[Lightning-dev] [RFC] Simplified (but less optimal) HTLC Negotiation
rusty at rustcorp.com.au
Tue May 4 05:03:35 UTC 2021
Matt Corallo <lf-lists at mattcorallo.com> writes:
> On 4/27/21 01:04, Rusty Russell wrote:
>> Matt Corallo <lf-lists at mattcorallo.com> writes:
>>>> On Apr 24, 2021, at 01:56, Rusty Russell <rusty at rustcorp.com.au> wrote:
>>>> Matt Corallo <lf-lists at mattcorallo.com> writes:
>>> I promise it’s much less work than it sounds like, and avoids having to debug these things based on logs, which is a huge pain :). Definitely less work than a new state machine:).
>> But the entire point of this proposal is that it's a subset of the
>> existing state machine?
> Compared to today, its a good chunk of additional state machine logic to enforce when a message can or can not be sent,
> and additional logic for when we can (or can not) flush any pending
> changes buffer(s)
Kind of. I mean, we can add a "update_noop" message which simply
requests your turn and has no other effects.
>> The only "twist" is that if it's your turn and you receive an update,
>> you can either reply with a "yield" message, or ignore it.
> How do you handle the "no changes to make" case - do you send yields back and forth ever Nms all day long or is there
> some protocol by which you resolve it when both parties try to claim turn at once?
You don't do anything?
If you want to send an update:
1. If it is your turn, send it.
2. If it is not your turn, send it and wait for either a `yield`, or a
different update. In the former case, it's now your turn, in the
latter case it's not and your update was ignored.
If you receive an update when it's your turn:
1. If you've sent an update already, ignore it.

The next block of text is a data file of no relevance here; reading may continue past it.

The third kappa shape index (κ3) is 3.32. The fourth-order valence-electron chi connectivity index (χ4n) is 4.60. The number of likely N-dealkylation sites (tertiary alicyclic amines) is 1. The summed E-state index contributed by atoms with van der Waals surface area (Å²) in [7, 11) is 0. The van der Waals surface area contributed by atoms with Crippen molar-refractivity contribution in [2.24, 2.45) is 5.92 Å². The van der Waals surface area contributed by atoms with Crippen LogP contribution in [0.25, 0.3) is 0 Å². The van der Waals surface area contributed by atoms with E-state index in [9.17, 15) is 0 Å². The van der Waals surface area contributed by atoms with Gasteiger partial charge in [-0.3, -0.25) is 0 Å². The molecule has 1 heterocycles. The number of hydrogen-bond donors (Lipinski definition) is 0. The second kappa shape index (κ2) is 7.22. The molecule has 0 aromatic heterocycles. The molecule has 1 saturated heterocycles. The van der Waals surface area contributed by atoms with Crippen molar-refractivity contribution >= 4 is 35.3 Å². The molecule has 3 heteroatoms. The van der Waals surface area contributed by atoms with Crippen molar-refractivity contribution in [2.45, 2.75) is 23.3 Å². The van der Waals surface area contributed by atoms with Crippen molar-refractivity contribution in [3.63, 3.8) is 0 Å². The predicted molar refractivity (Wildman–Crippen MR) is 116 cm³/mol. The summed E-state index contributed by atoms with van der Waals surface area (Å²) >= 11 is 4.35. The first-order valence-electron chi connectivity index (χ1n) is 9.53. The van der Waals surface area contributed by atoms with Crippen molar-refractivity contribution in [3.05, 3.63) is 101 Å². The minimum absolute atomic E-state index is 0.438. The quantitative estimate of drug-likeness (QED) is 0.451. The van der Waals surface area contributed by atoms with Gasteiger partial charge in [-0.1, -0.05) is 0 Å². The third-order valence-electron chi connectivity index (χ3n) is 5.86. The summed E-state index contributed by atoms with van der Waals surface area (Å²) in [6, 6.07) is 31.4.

2. Otherwise, send `yield`.
>>> Isn’t that pretty similar? Discard one splice proposal deterministically (ok that’s new) and the loser has to store their proposal in a holding cell for later (which they have to do in turn-based anyway). Logic to check if there’s unsettled things in RAA handling is pretty similar to turn-based, and logic to reject other messages is the same as shutdown handling today.
>> Nope, with the simplified protocol you can `update_splice` at any time
>> instead of your normal update, since both sides are already in sync.
> Hmm, I'm somewhat failing to understand why its that different - you can only update_splice if its your turn, which is
> about exactly the same amount of additional logic to check turn conditions as just flag "want to do splice". Either way
> you have the same pending splice buffer.
No, for turn-taking, this case is exactly like any other update.
For non-turn taking, we need an explicit quiescence protocol, and to
handle simultanous splicing.
>>>> - MUST use the higher of the two `funding_feerate_perkw` as the feerate for
>>>> the splice.
>>> If we like turn based, why not just deterministic throw out one slice? :)
>> Because while I am going to implement turn-based, I'm not sure if anyone
>> else is. I guess we'll see?
> My point was more that its similar in logic - if you throw out the splice deterministically and just keep it in some
> "pending slice" buffer on the sending side, you've just done basically what you'd do to implement turns, while keeping
> the non-turn slice protocol a bit easier :).
No, you really haven't. Right now you can have Alice propose a splice
while Bob proposes at the same time, so we have a tiebreak protocol.
And you can have Alice propose a splice while Bob proposes a different
update which needs to be completely resolved before the splice can
Whereas in turn taking, when someone proposes a splice, that's what
you're doing, as soon as it is received. And when someone wants to
propose a splice, they can do it as soon as it's their turn. If it's
not their turn and the other side proposes a splice, they can jump onto
that (happy days, since the splice proposer pays for 1 input 1 output
and the core of the tx!).
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